My first year here, we just jammed commission plans, territory plans, everything in January and said here you go. We learned that that’s not the best way to do it, especially if you’re making such a change with say with the CSMs, and it’s all good. I think they’re going to really like it but they need to embed it in their day-to-day work. What we’ve started to do actually is have management sessions as early as now. That’s why planning ABP, you have to always be planning, meaning you always have to get in front of the managers and say, “This is coming. Here’s some information for you to put in front of your CSMs.”

We invested in Highspot last year which has helped us tremendously so that we can just put things out there for them for learning, but getting in front of them in and starting to prepare them as soon as we learn about it is the big learning that I took away. It is hard to make time for communication. You’re so busy doing planning, doing all of those things. Our team is just cranking out models and territories, and all of that, and commission plans.

If you don’t stop to manage the change management, you’ll really regret it. That I learned the hard way in the past, and so we’re trying to get ahead of it by at least starting with the managers for them to understand and then start to roll it out. Our sales kickoff in January, it’s more of a reinforcement and motivation about the change, and less about teaching them about it so we’re trying to do it this year.

Lee: Yes, I completely agree that. The communication is often the bit that is very easy to let fall by the wayside. Particularly from my experience, you spend a lot of time building out plans. In my world, it’s marketing and yours it’s for the whole go-to-market function. You’ve spent so long in it that you understand it so well that you just make the assumption of what you’re rolling out then everyone understands, but obviously, that’s like, “Okay, we’ve got a risk score now coming out.

I don’t really understand how that’s the ,” because they lack the wider context. Communication then is so important at that point. How do you plan on approaching it and probably more generally, in terms of communicating what those plans are to your teams?

Kimberley: That’s a great question. We have evolved our communication. This one I think is another one of those areas where you’re probably constantly learning how to do it best. Especially two to three years after COVID, the ways that you may have communicated before don’t work anymore because people are tired of the longer zoom sessions, et cetera. We’re trying a couple different things. One thing is my enablement team have built a center of excellence around communication, where they’ve established very simplified streamlined communication methods.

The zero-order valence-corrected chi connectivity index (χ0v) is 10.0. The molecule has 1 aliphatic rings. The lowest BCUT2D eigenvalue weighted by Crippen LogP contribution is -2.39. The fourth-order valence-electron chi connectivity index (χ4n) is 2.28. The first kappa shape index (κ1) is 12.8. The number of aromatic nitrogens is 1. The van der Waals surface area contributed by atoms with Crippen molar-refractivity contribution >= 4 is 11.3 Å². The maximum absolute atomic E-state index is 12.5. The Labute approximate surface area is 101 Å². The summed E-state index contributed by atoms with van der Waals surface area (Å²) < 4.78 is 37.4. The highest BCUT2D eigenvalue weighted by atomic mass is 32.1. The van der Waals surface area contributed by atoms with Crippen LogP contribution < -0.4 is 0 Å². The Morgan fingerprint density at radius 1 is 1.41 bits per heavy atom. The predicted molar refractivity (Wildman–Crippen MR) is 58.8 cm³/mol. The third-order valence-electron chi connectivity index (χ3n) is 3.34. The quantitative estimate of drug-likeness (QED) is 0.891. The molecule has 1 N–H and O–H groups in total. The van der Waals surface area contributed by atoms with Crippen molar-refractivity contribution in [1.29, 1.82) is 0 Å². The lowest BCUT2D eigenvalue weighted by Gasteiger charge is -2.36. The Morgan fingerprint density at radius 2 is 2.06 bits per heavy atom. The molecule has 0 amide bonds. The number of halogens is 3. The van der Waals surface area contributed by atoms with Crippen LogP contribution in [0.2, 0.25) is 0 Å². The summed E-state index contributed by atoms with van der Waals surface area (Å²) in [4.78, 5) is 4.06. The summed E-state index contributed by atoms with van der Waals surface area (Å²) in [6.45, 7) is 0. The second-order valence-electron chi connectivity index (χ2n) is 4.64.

This has helped tremendously because salespeople now know where to go or the entire revenue organization including CSMs, et cetera. They know to rely on these four points of communication. One being an automatic newsletter that we send that just has hyperlinks to everything but at least it’s a summary, and they can just keep that in their folder. Then the second thing is, as I mentioned, we invested in Highspot last year which just houses everything.

We’ve had to be pretty rigid about taking things out of Salesforce, putting it in Highspot. Highspot has to be the place that everything lives because you can update it and just to know that you don’t have to store it on your desktop anymore, it’s right there. That was a pretty important game-changer. Then the third thing that we’re actually rolling out next year is an LMS and a learning management system is going to help us be a little bit more modern in I think probably be able to scale a little bit better in our communication because you can do short two-minute snippets on, here’s the risk score and what goes into it instead of an hour-long enablement session that you have to schedule for three different time zones.

Lee: Something that I’m really keen to pick up actually, that I made a note of when you were talking earlier, you were talking about the compensation scheme for your customer success teams. Actually, something that we touched on beforehand was commission structures for AEs as well. As part of keeping them motivated obviously, commission is a huge part of that. Appreciate that you might not be able to talk specifics of what you’re looking at going into your next financial year. How are you looking at those commission structures with the current climate in mind and potentially no quotas and what role is that really playing in how you’re planning?

Kimberley: Probably like a lot of people out there, it’s pretty critical. Like I said, the conversation is a little bit different in terms of, what can we do to motivate the entire organization, not just the salespeople, but to motivate everyone to do whatever the role is. For example, we’re simplifying, that’s one thing that we’re doing this year that I think is going to help things and simplification is in, “Okay, SDR your role is good quality pipeline and conversion.” Making sure that the metrics are focused on that, and getting rid of any noise that may have been in the plan outside of that one thing. Then for the account exec or the salesperson driving new business. That’s two ways with existing customers or new logo. Really just focusing on that piece.